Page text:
- The global wine shortfall is expected to be at least 264 million gallons.
- "It’s historic," Bertrand Girard, chief executive officer of Groupe Val d’Orbieu. "We’re short of wine. We’ve never seen that in three or four decades."
The world faces a wine shortage equivalent to 1.3 billion bottles next year after production slumped in France, Italy and Spain, the main suppliers, according to the biggest French wine cooperative.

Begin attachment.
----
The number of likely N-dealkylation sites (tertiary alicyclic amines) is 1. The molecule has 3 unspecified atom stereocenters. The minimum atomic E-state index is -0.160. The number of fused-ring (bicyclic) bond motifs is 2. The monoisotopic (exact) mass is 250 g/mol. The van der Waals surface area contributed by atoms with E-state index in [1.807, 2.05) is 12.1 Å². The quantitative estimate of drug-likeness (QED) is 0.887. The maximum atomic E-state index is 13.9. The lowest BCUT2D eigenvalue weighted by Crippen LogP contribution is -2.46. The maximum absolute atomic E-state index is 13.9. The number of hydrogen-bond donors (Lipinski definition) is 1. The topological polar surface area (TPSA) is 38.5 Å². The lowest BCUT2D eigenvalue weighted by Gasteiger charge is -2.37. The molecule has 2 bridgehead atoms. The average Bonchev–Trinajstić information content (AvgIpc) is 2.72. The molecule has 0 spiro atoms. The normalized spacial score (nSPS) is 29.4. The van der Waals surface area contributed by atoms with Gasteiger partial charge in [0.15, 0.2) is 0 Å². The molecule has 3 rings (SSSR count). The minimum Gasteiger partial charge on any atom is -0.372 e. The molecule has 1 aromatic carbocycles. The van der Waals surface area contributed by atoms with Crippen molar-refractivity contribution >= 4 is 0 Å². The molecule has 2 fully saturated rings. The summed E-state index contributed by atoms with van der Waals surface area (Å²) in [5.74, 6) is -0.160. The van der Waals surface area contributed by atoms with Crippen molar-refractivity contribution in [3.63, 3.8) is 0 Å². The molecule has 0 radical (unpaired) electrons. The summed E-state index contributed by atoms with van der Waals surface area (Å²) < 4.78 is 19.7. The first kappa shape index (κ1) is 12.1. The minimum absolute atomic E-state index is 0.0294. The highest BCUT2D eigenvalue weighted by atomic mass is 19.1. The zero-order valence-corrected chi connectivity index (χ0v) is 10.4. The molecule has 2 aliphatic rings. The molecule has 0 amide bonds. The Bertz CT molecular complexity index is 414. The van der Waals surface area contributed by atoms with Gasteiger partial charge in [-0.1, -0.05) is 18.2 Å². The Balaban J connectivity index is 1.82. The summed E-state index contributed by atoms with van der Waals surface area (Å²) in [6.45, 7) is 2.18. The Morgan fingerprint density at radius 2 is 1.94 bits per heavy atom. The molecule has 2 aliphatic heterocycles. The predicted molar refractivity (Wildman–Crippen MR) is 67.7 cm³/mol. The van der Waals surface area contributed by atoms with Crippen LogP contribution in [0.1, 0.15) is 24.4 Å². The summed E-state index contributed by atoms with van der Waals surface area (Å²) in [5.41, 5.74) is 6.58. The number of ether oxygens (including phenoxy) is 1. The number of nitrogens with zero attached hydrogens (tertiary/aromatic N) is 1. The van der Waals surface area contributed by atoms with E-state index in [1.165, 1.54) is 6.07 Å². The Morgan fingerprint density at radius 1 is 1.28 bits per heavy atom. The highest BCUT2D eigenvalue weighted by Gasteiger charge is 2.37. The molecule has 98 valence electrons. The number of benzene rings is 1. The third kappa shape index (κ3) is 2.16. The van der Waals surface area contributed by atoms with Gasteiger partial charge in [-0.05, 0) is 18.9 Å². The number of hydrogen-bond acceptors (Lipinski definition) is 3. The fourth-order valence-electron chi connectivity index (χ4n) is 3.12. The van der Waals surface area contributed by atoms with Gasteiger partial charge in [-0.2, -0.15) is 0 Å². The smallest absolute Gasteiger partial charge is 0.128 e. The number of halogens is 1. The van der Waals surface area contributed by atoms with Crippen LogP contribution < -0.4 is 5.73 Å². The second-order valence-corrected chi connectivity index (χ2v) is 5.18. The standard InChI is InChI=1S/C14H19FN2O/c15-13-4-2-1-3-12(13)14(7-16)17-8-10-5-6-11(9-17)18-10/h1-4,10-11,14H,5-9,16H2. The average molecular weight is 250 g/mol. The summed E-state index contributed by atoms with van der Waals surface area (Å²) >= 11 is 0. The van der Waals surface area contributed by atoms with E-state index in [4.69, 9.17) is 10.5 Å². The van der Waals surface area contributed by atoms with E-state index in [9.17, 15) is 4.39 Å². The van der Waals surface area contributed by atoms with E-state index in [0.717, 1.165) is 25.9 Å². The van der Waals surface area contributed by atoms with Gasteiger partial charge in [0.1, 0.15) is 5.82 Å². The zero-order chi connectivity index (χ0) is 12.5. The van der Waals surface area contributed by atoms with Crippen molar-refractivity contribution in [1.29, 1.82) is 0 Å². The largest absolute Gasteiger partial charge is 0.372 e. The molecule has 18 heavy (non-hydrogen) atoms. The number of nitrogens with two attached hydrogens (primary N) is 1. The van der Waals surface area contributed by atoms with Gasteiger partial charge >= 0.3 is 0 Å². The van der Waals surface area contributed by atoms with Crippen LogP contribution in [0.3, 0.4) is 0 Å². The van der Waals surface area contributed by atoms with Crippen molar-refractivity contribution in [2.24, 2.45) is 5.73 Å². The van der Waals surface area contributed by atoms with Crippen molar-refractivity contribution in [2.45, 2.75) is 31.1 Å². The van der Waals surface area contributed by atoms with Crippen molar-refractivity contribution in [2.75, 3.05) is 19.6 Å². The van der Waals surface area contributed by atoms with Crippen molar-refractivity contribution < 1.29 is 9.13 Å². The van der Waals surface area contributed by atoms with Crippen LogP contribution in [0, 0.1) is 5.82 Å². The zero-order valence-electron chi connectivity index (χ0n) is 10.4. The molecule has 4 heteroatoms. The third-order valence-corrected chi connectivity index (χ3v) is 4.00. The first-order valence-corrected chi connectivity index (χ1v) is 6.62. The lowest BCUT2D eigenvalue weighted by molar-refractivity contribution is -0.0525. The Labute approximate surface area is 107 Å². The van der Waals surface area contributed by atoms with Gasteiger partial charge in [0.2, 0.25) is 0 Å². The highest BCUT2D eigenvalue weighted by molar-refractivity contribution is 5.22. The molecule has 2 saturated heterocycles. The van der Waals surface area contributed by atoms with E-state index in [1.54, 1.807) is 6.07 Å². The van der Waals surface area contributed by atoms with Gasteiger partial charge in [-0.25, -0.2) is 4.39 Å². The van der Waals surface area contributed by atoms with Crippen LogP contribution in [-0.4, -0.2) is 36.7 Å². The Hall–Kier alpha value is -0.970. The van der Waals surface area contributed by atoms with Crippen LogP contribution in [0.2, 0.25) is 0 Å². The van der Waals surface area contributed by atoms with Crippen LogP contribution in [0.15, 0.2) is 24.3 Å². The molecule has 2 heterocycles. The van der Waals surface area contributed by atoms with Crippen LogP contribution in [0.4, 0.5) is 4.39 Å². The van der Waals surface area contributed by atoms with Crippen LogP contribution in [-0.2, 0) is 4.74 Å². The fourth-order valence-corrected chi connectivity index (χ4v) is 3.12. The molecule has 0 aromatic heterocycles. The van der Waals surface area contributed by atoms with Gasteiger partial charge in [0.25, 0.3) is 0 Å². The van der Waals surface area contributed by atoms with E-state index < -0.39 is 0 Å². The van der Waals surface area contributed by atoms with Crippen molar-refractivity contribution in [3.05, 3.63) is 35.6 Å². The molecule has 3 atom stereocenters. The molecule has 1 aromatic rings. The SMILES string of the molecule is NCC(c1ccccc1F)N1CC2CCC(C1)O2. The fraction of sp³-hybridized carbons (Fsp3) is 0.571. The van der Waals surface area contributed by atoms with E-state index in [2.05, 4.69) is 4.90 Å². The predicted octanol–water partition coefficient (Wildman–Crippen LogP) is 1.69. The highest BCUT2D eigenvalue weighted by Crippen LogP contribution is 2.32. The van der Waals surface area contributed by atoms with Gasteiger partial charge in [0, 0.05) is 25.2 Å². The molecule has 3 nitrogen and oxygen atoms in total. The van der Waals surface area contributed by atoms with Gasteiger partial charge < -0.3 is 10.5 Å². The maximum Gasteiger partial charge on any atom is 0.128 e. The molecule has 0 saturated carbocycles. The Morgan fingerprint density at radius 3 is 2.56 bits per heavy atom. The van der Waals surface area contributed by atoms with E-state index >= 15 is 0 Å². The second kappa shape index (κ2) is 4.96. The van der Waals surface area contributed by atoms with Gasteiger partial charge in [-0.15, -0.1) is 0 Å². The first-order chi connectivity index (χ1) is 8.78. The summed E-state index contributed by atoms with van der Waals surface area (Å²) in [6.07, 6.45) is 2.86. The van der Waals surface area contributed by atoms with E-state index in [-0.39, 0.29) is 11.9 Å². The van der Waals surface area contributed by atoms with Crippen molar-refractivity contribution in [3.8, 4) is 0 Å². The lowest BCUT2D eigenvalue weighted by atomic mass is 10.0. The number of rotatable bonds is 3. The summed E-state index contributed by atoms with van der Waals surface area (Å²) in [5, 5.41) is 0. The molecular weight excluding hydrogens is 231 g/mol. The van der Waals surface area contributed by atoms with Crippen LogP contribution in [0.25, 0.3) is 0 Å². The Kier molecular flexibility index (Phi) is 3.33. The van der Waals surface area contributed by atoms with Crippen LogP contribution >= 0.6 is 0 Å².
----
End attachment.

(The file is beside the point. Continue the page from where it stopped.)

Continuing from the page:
"It’s historic," Bertrand Girard, chief executive officer of Groupe Val d’Orbieu, said Thursday at a news conference in Paris. "We’re short of wine. We’ve never seen that in three or four decades."
The global shortfall is expected to be at least 10 million hectoliters (264 million gallons), Girard said in an interview after the meeting.
World production fell in the past decade even as consumption rose, according to data from the International Organisation of Vine and Wine, or OIV.
The world’s vineyard area shrunk in the past decade, falling to 7.59 million hectares (18.8 million acres) last year from 7.85 million hectares in 2000, according to the OIV.
For more, see: World wine shortage of 1.3B bottles looms